A few days ago I wrote about how you could calculate the area of a spherical triangle by measuring the angles at its vertices. As was pointed out in the comments, there’s a much more direct way to find the area.
Folke Eriksson gives the following formula for area in . If a, b, and c are three unit vectors, the spherical triangle formed by their vertices has area E where
Let’s try the formula out with an example and compare the area to that of a flat triangle. We’ll pick three cities as our three points, assuming the earth is a unit sphere.
Let a = Austin, Texas, b = Boston, Massachusetts, and c = Calgary, Alberta. The spherical coordinates of each point will be (1, θ, φ) where θ is longitude and φ is π/2 minus latitude.
from numpy import * def latlong_to_cartesian(latlong): phi = deg2rad( 90 - latlong ) theta = deg2rad( latlong ) x = sin(phi) * cos(theta) y = sin(phi) * sin(thea) z = cos(phi) return array([x,y,z]) def spherical_area(a, b, c): t = abs( inner(a, cross(b, c) ) ) t /= 1 + inner(a,b) + inner(b,c) + inner(a,c) return 2*arctan(t) def flat_area(a, b, c): x = cross(a - b, c - b) return 0.5*linalg.norm(x) # Latitude and longitude austin = (30.2672, 97.7431) boston = (42.3584, 71.0598) calgary = (51.0501, 114.0853) a = latlong_to_cartesian(austin) b = latlong_to_cartesian(boston) c = latlong_to_cartesian(calgary) round = spherical_area(a, b, c) flat = flat_area(a, b, c) print(round, flat, round/flat)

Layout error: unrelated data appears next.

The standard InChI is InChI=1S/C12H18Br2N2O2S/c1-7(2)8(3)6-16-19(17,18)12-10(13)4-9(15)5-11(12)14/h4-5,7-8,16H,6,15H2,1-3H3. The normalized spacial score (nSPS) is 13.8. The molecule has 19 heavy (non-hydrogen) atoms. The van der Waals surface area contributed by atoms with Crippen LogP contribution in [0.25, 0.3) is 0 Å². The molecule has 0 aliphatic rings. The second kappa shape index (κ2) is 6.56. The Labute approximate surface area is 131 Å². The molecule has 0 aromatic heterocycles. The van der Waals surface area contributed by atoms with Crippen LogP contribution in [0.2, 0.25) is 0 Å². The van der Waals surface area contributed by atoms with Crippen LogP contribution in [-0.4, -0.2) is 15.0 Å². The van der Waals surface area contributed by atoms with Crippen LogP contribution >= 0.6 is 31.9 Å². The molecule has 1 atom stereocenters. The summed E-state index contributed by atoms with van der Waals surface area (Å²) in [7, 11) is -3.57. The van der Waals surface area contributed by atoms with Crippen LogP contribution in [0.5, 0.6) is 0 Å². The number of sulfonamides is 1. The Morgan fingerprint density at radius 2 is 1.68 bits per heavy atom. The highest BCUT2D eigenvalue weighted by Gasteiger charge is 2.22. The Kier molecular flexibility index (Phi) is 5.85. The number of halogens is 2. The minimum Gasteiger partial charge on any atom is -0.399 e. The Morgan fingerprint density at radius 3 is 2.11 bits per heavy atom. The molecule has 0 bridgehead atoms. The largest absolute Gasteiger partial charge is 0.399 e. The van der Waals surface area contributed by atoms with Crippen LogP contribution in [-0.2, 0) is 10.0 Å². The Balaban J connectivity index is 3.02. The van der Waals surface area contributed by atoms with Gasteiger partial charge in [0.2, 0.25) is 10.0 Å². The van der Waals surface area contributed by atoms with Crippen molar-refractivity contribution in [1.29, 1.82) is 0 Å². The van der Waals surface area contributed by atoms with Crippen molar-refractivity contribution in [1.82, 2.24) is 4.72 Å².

This shows that our spherical triangle has area 0.0900 and the corresponding Euclidean triangle slicing through the earth would have area 0.0862, the former being 4.467% bigger.
Let’s repeat our exercise with a smaller triangle. We’ll replace Boston and Calgary with Texas cities Boerne and Carrollton.
boerne = (29.7947, 98.7320) carrollton = (32.9746, 96.8899)
Now we get area 0.000302 in both cases. The triangle is so small relative to the size of the earth that the effect of the earth’s curvature is negligible.
In fact the ratio of the two computed areas is 0.9999, i.e. the spherical triangle has slightly less area. The triangle is so flat that numerical error has a bigger effect than the curvature of the earth.
How could we change our code to get more accurate results for small triangles? That would be an interesting problem. Maybe I’ll look into that in another post.
 “On the measure of solid angles”, F. Eriksson, Math. Mag. 63 (1990) 184–187.